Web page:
Tag Archives: story arc

Instead of Climaxing, Novels Should ‘Meander Spiral Explode’

I’m reading this one now. . . .

Chicago Review of Books

When you think of a
novel’s narrative arc, what immediately comes to mind? Perhaps a dusty old memory
from high school English class, of the teacher drawing an inverted ‘V’ on the
chalkboard to show the exposition, rising action, climax, falling action, and
then the resolution of a book?

As Jane Alison writes in her latest book, Meander Spiral Explode: “Bit masculo-sexual, no?”

Alison’s book is like
a cold shower to ward off the standard narrative arc and rewire our mental
circuitry to see the patterns of nature in the structure of novels. As she
quotes from Sukenick, “Instead of reproducing the form of previous fiction, the
form of the novel should seek to approximate the shape of our experience.”

Alison has an
enthusiastic and wandering mind, which starts with a book club in Germany where
she taught herself German just so she could read W.G. Sebald’s The Emigrants

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The Irish Firebrands Story Arc. | IRISH FIREBRANDS: A Novel ~ and Other Works by Christine Plouvier, Indie Author

Inviting all Indie Authors to stroll with me down memory lane….

The Irish Firebrands Story Arc. | IRISH FIREBRANDS: A Novel ~ and Other Works by Christine Plouvier, Indie Author

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Gesamtkunstwerk.

Now with music! Visit the post and turn up the volume to 100%! 

IRISH FIREBRANDS: A Novel ~ and Other Works by Christine Plouvier, Indie Author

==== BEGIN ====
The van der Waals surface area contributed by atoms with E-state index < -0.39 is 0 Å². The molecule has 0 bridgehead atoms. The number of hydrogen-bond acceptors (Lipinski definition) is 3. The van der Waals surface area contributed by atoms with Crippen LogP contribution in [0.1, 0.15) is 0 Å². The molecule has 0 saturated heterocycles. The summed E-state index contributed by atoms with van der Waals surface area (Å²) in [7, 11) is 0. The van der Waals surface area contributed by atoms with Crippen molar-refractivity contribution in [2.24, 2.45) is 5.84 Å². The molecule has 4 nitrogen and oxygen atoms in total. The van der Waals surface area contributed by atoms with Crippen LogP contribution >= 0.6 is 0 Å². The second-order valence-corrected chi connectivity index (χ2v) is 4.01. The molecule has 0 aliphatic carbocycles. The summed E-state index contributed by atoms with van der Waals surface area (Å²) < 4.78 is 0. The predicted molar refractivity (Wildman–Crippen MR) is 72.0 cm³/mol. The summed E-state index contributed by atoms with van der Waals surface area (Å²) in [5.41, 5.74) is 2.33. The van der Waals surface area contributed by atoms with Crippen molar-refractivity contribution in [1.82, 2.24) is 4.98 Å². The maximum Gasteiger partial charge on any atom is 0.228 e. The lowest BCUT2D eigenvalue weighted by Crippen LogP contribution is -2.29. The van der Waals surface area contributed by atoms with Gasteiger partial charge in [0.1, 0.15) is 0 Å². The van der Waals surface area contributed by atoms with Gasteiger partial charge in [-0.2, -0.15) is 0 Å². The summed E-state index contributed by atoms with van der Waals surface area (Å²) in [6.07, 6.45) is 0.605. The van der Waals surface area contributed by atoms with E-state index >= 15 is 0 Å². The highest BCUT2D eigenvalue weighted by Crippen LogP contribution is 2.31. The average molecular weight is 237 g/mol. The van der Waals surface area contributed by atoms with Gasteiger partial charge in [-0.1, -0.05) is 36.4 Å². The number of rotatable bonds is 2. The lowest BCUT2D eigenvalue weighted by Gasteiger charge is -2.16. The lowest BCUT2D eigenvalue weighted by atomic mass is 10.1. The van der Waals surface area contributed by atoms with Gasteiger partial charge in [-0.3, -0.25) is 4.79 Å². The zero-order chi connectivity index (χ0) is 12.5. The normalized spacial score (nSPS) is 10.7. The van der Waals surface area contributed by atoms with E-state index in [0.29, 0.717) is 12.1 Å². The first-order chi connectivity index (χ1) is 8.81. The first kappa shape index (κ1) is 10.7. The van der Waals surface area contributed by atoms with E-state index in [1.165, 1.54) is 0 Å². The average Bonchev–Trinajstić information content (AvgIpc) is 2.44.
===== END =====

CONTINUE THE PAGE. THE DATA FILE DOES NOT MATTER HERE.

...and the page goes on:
RichardWagner Richard Wagner, 1813-1883

I listen to instrumental music when I write. It’s mostly classical music, varied with ethnic music from the area I’m writing about, and motion-picture soundtracks. My all-time favorite composer is Richard Wagner.

Our relationship started out rocky, as many do. I was entering my early teens when my mother borrowed an LP of the first act of DieWalküre from the public library. It was an ancient recording that featured Lauritz Melchior as Siegmund and Lotte Lehman as Sieglinde.

It was also summertime, we didn’t have air-conditioning, and my mother liked to play music LOUD.

I was horrified. This was not the kind of music I wanted to have emanating from a house that other people knew I lived in.

I dressed up as a protesting Flower Child, and posed for a Polaroid photo, holding a sign that said, “Help Stamp Out Opera.” But it was a fruitless gesture…

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